Doing the math will give a prospective entrepreneur a clearer picture of how much money is still needed to buy an existing coin laundry business.

It is not advisable to make a deal if the prospective entrepreneur is not financially sound otherwise the dream of owning a coin laundry might turn out to be a financial nightmare.

Possible Income

With both the average family and business establishments washing between 15 to 25 kilos a week, it is easy to see just how much a coin-operated laundry business can gross in the same period. If the business is catering to about 50 customers a week at PhP 50 per 5 kilos (each machine can wash at most 5 kilos in one setting), the business can gross between PhP 7,500 and PhP 12,500 on washers and the same amount could also be generated if customers also use dryers.

This is excluding the possibility of a full-blown, over-the-counter vending and service program, and items such as food, bags, phone cards, Internet terminals and bulk sales products (such as big boxes of soap and large bottles of bleach). There are also drop-off service and commercial accounts to go after. All of this, in some cases, could mean an additional cash flow of up to 30 percent of the gross income.

An ordinary laundry shop may offer as low as PhP 25 per kilo, but the coin-operated laundry shops offer PhP 20 per kilo for both washing and drying plus the added feature that the customer is now assured that their clothes will not get lost. For the owner of a coin-operated laundry shop, saving can be generated terms of wages since the company can employ only 1 person to maintain the whole operation.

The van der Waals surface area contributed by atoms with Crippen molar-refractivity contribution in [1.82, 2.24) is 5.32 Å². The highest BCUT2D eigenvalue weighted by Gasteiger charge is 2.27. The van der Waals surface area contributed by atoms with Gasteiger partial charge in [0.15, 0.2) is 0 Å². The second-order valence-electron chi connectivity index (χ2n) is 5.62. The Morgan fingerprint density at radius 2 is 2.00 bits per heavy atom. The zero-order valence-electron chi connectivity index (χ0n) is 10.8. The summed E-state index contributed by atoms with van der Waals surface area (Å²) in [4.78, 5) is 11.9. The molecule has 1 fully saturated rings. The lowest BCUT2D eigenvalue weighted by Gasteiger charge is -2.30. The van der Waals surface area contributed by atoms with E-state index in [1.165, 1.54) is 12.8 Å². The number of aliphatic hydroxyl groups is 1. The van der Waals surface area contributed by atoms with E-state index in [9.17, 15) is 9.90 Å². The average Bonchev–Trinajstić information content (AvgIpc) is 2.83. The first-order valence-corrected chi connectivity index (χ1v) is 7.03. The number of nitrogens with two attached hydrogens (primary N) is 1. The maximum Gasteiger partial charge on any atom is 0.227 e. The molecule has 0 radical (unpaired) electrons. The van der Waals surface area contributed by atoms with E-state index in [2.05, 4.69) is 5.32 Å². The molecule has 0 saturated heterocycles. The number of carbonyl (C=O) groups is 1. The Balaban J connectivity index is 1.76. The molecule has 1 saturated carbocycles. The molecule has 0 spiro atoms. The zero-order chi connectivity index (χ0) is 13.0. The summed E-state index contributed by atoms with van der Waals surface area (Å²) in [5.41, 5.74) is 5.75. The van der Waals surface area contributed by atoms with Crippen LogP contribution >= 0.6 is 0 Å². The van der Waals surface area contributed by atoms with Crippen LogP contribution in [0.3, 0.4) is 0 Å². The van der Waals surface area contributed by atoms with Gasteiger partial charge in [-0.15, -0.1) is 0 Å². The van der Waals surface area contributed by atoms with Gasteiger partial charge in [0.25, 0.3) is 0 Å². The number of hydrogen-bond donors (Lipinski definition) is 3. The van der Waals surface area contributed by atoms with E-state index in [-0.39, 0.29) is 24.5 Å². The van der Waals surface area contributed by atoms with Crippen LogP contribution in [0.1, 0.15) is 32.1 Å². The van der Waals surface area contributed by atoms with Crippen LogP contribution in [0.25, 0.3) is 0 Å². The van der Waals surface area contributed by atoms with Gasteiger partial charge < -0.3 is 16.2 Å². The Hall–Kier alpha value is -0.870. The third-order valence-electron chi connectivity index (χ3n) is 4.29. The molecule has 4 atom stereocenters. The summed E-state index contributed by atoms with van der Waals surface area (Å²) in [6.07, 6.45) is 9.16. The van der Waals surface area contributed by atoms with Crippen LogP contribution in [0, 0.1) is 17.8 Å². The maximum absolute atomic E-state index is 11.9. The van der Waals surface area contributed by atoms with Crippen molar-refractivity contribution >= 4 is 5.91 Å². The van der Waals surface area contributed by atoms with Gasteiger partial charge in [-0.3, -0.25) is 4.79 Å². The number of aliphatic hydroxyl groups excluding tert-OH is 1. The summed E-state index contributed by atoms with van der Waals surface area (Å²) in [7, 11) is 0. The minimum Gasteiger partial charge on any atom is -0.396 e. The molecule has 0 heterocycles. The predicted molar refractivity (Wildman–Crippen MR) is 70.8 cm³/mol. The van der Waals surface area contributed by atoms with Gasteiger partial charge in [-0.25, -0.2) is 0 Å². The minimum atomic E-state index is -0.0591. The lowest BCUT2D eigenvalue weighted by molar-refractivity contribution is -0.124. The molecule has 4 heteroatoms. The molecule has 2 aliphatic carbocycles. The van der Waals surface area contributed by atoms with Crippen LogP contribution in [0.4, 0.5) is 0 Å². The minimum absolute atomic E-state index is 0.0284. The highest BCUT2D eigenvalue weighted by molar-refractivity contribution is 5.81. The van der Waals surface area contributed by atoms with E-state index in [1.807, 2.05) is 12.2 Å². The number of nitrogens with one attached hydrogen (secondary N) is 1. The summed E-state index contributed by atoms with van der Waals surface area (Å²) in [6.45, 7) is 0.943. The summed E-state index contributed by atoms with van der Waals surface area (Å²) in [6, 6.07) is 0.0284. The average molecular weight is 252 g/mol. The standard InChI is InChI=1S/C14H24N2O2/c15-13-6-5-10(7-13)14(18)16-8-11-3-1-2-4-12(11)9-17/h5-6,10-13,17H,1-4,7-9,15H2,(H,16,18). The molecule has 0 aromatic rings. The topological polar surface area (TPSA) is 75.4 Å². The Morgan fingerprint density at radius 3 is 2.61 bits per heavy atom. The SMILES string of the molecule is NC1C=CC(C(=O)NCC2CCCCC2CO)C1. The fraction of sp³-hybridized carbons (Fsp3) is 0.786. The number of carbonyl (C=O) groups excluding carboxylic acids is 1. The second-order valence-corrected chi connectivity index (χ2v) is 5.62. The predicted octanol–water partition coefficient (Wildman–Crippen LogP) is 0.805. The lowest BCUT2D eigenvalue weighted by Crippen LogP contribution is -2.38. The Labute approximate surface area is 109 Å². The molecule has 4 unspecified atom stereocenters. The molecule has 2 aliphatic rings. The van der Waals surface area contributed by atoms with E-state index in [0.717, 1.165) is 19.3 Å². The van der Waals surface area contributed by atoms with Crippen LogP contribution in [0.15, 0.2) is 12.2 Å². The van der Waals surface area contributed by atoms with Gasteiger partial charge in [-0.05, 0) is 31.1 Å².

Known Issues

  • Unlike the ordinary laundry shops, coin-operated laundry businesses requires larger space, at least 100 square meters.
  • Only a few establishments in the Philippines are doing this kind of business and could mean not enough references can be made to develop a comparative business plan.


  1. Kirhat // October 8, 2008 at 1:55 PM  

    This was a post made by Cookie Sunshine on October 8, 2008, 10:41 AM, but was wrongly placed in another topic:

    My father owned coin operated laundromats when I was a little girl. I loved it when someone put too much detergent into a front loader and suds would come rushing down the isle. He didn't like it so much.

  2. rohith grank // March 12, 2014 at 3:39 PM  

    Excellent post! I must thank you for this informative read. I hope you will post again soon.
    Kind regard
    Laundry Business In India